The agents next inquired as to Trueber's relationship with Lemmerer. Trueber informed them that he had just spent a few weeks with Lemmerer in Aruba at the Lafayette Hotel, that he and Lemmerer resided in the same town in the Dominican Republic, and that they were both Austrian. When asked had he planned to meet Lemmerer at the Hampton Inn, Trueber said yes. The agents then informed Trueber that Lemmerer had been arrested the night before with five kilograms of cocaine in his luggage, and asked him if he knew anything about the situation. Expressing surprise, Trueber asserted that he knew nothing about it and did not know why Lemmerer was traveling to Lawrence. However, he stated that he and Lemmerer had planned to fly back to the Dominican Republic the next day. Pugliesi saw that Trueber's ticket, as well as Lemmerer's, showed a scheduled return flight to the Dominican Republic on March 30, 1999, nine days later.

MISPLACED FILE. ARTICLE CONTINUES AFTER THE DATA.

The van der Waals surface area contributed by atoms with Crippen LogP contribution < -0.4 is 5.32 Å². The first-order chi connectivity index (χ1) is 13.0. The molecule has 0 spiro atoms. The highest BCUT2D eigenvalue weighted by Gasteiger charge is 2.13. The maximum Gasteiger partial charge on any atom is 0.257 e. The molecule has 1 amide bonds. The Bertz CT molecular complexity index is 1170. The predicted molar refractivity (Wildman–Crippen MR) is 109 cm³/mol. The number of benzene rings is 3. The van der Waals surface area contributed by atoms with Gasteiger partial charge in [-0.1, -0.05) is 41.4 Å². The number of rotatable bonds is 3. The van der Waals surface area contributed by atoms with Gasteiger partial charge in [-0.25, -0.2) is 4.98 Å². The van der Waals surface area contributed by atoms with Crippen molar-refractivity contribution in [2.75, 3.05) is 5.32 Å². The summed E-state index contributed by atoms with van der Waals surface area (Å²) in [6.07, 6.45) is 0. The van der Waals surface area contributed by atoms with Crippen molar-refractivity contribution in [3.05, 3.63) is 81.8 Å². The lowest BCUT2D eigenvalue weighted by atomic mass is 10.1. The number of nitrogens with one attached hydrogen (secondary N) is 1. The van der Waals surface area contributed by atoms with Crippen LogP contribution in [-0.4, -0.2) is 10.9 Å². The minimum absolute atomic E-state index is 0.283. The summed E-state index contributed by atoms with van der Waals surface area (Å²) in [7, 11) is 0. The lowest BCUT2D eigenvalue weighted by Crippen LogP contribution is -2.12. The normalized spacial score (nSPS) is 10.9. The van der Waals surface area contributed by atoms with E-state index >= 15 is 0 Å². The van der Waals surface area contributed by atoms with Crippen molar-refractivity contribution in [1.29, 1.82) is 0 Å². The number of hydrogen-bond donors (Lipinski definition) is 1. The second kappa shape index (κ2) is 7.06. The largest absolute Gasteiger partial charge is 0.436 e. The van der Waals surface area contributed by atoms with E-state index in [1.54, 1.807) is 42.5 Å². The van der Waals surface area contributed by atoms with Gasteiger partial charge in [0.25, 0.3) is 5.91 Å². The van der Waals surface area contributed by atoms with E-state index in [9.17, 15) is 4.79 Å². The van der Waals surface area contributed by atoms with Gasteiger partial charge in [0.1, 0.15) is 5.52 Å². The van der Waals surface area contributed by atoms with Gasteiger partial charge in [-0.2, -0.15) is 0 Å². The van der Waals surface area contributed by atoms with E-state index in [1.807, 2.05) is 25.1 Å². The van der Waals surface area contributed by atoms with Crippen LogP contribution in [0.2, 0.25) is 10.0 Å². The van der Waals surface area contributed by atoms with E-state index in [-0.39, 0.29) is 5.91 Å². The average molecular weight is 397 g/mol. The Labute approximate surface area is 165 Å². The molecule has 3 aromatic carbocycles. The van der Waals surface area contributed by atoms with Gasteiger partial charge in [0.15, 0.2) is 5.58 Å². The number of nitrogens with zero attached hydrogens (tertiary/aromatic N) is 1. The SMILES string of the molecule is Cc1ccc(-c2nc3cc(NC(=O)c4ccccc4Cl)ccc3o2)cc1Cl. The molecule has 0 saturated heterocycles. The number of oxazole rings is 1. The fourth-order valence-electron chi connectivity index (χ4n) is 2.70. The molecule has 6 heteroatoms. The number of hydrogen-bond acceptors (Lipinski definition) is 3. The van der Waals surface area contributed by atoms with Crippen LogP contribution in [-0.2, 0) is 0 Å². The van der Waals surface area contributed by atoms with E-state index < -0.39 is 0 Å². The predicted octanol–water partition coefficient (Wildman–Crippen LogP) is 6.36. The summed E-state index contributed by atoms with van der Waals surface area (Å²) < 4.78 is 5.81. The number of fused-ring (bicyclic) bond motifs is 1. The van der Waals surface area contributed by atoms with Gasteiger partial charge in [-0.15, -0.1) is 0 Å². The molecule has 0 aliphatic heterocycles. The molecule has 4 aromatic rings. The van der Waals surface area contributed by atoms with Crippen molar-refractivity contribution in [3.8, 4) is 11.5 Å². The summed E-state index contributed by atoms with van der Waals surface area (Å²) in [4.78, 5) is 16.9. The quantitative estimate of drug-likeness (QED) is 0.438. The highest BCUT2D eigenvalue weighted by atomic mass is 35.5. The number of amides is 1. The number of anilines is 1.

When the discussion began, Pugliesi and Lenzie were the only Customs agents in the room with Trueber. Approximately ten to fifteen minutes later, Forgetta arrived, and the three agents alternately went in and out of the room during the course of the encounter, traveling between Trueber's room and the surveillance room across the hall. At one point, a fourth agent came to the room with the flight information that had been gathered at Logan Airport, but did not stay more than a few minutes, and did not cross the threshold into the room.
During the interview, Pugliesi informed Trueber “once, possibly twice,” that he was not under arrest. He testified that he first advised Trueber that he was not under arrest when they entered the room. Later, when questioned as to why he was in the Lawrence area, Trueber queried: “I'm just here. Is there anything illegal about that, am I under arrest?” Pugliesi allegedly replied: “No, you're not under arrest. We are just questioning you.”